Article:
Here's How Much Your Water Birth Will Cost, According To Experts

It's no secret that giving birth in the United States is an expensive endeavor. Maybe you're pricing out your options. Maybe you're really drawn to the idea of a gentle, watery entry into this human plane of existence for your baby. After all, water birth proponents say that's exactly what you get when you choose a water birth. Since it's probably wise to know your options before you give birth, it's worth asking how much it costs to have a water birth and comparing prices before you ultimately make your decision. Just consider it your first foray into the wonderful world of "parenting on a budget." Yay.

When considering cost, first and foremost, it's important to distinguish between different types of water births. Water births can happen in hospitals, birth centers, or at home. However, Parents explains, saying:

"To be clear, water birthing is different than immersion labor, which involves getting in a tub or shower to ease discomfort during labor but not during delivery. True water births, on the other hand, occur in a warm, water-filled birthing tub, usually at home or in birthing centers, and with the assistance of midwives, rather than hospital-based OBs."

If you choose to try a water birth in a hospital, be aware that the cost will likely be much higher, and vary greatly depending on where in the United States your hospital of choice is located. According to CNBC, in 2016 the average cost of an uncomplicated vaginal hospital delivery was anywhere from $6,000 to $16,000.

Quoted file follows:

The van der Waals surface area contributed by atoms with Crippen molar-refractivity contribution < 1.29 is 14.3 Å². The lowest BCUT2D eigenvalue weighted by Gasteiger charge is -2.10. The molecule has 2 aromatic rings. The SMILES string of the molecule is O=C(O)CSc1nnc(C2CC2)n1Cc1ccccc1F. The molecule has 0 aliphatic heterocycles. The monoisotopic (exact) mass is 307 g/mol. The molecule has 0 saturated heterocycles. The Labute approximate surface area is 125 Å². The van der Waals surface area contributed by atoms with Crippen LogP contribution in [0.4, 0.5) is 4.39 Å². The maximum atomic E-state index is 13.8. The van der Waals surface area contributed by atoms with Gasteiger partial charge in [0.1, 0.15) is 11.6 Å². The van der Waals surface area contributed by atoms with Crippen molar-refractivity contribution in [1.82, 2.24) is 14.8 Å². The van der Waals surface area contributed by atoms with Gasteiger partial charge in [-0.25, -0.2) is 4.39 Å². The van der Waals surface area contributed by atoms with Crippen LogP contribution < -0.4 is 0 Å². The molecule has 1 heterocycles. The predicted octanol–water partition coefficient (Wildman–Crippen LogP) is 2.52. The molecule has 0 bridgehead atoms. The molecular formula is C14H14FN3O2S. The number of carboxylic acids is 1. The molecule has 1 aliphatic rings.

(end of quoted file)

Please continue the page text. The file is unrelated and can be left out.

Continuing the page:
What about a stand-alone water birth outside of a hospital at home or in a birthing center? Most importantly, before even considering either of these options, make sure to discuss with your prenatal care provider whether or not it is in your best interest to give birth outside of a hospital. According to BabyCenter, certain risk factors or health conditions may make it impossible to choose a home birth or birth center.

After being medically cleared for a home birth, there are a couple things to consider when discussing cost. First, will you be alone with family or attended by a midwife, doula, or other health care professional? Consider their fees, which vary widely depending again upon location and credentials, when accounting for your total water birth cost.

Waterbirth International recommended Waterbirth Solutions, Inc. for equipment and pool rentals. The cost of renting or buying a water birthing tub, according to Waterbirth Solutions, Inc.'s retail site, is around $300 with pool and liners. Some birthing centers, like Mountain Midwifery, Inc. in Colorado, offer water births at no extra charge to current clients.

Whatever way you ultimately decide to go, be sure to check with your insurance company to see what, if any, parts of the childbirth costs they'll cover.